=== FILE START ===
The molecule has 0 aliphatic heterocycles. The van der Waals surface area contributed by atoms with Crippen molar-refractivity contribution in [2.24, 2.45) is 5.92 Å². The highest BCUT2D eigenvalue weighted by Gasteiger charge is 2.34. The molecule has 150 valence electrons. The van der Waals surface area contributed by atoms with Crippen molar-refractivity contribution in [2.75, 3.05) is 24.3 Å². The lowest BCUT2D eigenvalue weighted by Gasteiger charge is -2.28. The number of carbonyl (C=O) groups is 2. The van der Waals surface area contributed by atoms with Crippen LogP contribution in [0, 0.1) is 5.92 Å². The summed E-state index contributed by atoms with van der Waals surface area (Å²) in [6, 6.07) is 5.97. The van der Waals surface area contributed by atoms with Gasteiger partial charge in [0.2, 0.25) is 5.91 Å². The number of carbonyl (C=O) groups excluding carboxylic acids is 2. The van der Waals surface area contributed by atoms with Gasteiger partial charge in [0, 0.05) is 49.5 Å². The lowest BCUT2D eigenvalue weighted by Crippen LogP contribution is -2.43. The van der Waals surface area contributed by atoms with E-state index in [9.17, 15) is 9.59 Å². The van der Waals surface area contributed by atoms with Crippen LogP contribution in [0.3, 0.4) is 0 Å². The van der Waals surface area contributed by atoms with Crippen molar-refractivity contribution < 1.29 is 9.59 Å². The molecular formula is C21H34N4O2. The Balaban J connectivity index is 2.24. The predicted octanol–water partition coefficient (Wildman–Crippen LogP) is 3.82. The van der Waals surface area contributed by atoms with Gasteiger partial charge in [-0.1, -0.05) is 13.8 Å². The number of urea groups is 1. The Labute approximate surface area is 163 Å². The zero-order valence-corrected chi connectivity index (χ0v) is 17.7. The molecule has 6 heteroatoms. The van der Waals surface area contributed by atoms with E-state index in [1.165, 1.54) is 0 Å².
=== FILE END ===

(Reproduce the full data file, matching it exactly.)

The molecule has 0 aliphatic heterocycles. The van der Waals surface area contributed by atoms with Crippen molar-refractivity contribution in [2.24, 2.45) is 5.92 Å². The highest BCUT2D eigenvalue weighted by Gasteiger charge is 2.34. The molecule has 150 valence electrons. The van der Waals surface area contributed by atoms with Crippen molar-refractivity contribution in [2.75, 3.05) is 24.3 Å². The lowest BCUT2D eigenvalue weighted by Gasteiger charge is -2.28. The number of carbonyl (C=O) groups is 2. The van der Waals surface area contributed by atoms with Crippen LogP contribution in [0, 0.1) is 5.92 Å². The summed E-state index contributed by atoms with van der Waals surface area (Å²) in [6, 6.07) is 5.97. The van der Waals surface area contributed by atoms with Gasteiger partial charge in [0.2, 0.25) is 5.91 Å². The number of carbonyl (C=O) groups excluding carboxylic acids is 2. The van der Waals surface area contributed by atoms with Gasteiger partial charge in [0, 0.05) is 49.5 Å². The lowest BCUT2D eigenvalue weighted by Crippen LogP contribution is -2.43. The van der Waals surface area contributed by atoms with E-state index in [9.17, 15) is 9.59 Å². The van der Waals surface area contributed by atoms with Crippen LogP contribution in [0.3, 0.4) is 0 Å². The van der Waals surface area contributed by atoms with Crippen molar-refractivity contribution < 1.29 is 9.59 Å². The molecular formula is C21H34N4O2. The Balaban J connectivity index is 2.24. The predicted octanol–water partition coefficient (Wildman–Crippen LogP) is 3.82. The van der Waals surface area contributed by atoms with Gasteiger partial charge in [-0.1, -0.05) is 13.8 Å². The number of urea groups is 1. The Labute approximate surface area is 163 Å². The zero-order valence-corrected chi connectivity index (χ0v) is 17.7. The molecule has 6 heteroatoms. The van der Waals surface area contributed by atoms with E-state index in [1.165, 1.54) is 0 Å².